By Kouichi Shirayanagi
WASHINGTON (Reuters) - U.S. Democratic presidential hopeful Bernie Sanders said on Friday he would vote for Hillary Clinton to stop Republican Donald Trump from winning the White House, a lukewarm show of support that his campaign said was not a formal endorsement.
Sanders' comments come after weeks of pressure from Democratic Party officials to throw his weight behind Clinton, the presumptive nominee. She locked up the required number of delegates this month with a string of wins in state-by-state primary contests.
Clinton, the former U.S. secretary of state, senator, and first lady, needs Sanders' supporters to boost her chances against Trump in the Nov. 8 election. Only 40 percent of them say they would vote for her, with the rest undecided or divided between Trump, a third-party candidate and staying home, according to Reuters/Ipsos polling.
Asked if he would vote for Clinton in November, Sanders, a U.S. senator from Vermont, told MSNBC television: “Yes. The issue right here is I’m going to do everything I can to defeat Donald Trump. I think Trump in so many ways would be a disaster for this country if he were elected president.”
"We do not need a president whose cornerstone of his campaign is bigotry, who is insulting Mexicans and Latinos and Muslims and women, who does not believe in the reality of climate change," he continued.
A spokeswoman for Sanders said his comments on MSNBC did not amount to an endorsement of Clinton, adding that "Senator Sanders is also still an active candidate."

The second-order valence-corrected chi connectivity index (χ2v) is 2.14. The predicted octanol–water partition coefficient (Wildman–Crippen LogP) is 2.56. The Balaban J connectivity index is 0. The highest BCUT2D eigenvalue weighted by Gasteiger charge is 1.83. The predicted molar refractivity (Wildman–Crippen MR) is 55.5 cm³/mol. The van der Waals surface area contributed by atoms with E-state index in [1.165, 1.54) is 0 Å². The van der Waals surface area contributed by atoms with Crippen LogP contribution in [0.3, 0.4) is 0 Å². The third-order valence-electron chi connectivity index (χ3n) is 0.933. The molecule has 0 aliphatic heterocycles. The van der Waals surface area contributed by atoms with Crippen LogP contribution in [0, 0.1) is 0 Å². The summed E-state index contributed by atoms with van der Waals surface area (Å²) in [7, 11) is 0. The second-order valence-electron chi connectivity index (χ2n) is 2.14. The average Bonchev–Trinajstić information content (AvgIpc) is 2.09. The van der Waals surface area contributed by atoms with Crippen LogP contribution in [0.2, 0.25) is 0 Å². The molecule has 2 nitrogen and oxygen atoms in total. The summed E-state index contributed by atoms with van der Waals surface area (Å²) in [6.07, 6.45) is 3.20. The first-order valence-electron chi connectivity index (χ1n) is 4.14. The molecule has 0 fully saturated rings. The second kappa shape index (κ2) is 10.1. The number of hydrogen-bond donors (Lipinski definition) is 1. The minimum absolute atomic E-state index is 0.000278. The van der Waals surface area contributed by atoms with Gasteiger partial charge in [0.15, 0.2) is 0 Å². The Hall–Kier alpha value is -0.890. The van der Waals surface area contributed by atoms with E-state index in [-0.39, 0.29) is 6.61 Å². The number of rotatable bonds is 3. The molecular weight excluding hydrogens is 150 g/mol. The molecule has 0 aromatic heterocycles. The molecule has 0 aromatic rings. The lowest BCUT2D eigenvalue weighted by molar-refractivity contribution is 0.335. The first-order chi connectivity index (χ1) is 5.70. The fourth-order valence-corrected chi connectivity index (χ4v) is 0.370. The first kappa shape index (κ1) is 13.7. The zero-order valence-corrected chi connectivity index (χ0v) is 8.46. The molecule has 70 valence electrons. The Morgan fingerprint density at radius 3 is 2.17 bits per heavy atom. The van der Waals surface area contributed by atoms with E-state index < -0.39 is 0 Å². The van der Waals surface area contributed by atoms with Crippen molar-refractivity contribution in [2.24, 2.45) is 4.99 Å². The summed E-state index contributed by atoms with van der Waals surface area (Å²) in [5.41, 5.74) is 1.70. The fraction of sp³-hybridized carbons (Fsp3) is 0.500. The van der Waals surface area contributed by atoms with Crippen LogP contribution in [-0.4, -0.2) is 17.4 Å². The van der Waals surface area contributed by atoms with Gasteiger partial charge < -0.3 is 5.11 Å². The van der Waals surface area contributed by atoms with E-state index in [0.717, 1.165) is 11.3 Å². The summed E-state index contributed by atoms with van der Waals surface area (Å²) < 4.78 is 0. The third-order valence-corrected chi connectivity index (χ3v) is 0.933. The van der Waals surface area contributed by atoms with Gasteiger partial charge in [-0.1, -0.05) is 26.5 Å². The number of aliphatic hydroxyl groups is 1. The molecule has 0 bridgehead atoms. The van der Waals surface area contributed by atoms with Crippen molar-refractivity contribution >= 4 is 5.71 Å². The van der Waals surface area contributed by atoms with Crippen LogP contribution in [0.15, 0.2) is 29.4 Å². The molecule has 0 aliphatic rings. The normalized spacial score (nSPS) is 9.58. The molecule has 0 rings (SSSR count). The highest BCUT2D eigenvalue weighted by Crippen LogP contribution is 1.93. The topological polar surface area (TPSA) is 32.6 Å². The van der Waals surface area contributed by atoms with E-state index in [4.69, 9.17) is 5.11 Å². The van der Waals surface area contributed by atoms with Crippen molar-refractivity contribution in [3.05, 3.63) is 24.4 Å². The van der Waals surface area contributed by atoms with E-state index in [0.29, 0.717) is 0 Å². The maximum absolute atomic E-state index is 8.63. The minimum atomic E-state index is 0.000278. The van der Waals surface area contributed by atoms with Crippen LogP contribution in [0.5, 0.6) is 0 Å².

Trump has angered minority groups with his hard line on immigration, including calls to temporarily ban Muslims from entering the country, deport millions of undocumented immigrants, and build a wall along the U.S.-Mexican border if he is elected.
A spokeswoman for Trump's campaign did not immediately respond to a request for comment. The wealthy New York businessman has rejected accusations his proposals are bigoted, and has said his policies would help minorities by bolstering the economy and creating jobs.
Trump has also called climate change a hoax by the Chinese to hurt business in the United States.
Sanders, a self-described democratic socialist, managed to turn his long-shot run into a mass movement with proposals to combat wealth inequality, increase access to healthcare and education, and defend the environment.
His challenge to Clinton, one of the best-known figures in U.S. politics, lasted far longer than expected, running for four months and across 50 states and yielding record numbers of small donations to his campaign.
Sanders has said he will continue to push for a liberal agenda heading into the Democratic National Convention in Philadelphia from July 25-28, when Clinton's nomination is expected to become official. He has also made clear he does not want his presence to hurt the party's chances of holding onto the White House.
Three-quarters of likely Democratic voters in the general election say Sanders should have a "major role" in shaping the party's positions, according to a Reuters/Ipsos poll conducted June 17-21. Nearly two-thirds also said that Sanders should endorse Clinton.
(Additional reporting by Chris Kahn in New York; Richard Valdmanis in Boston; Editing by Jeffrey Benkoe and Jonathan Oatis)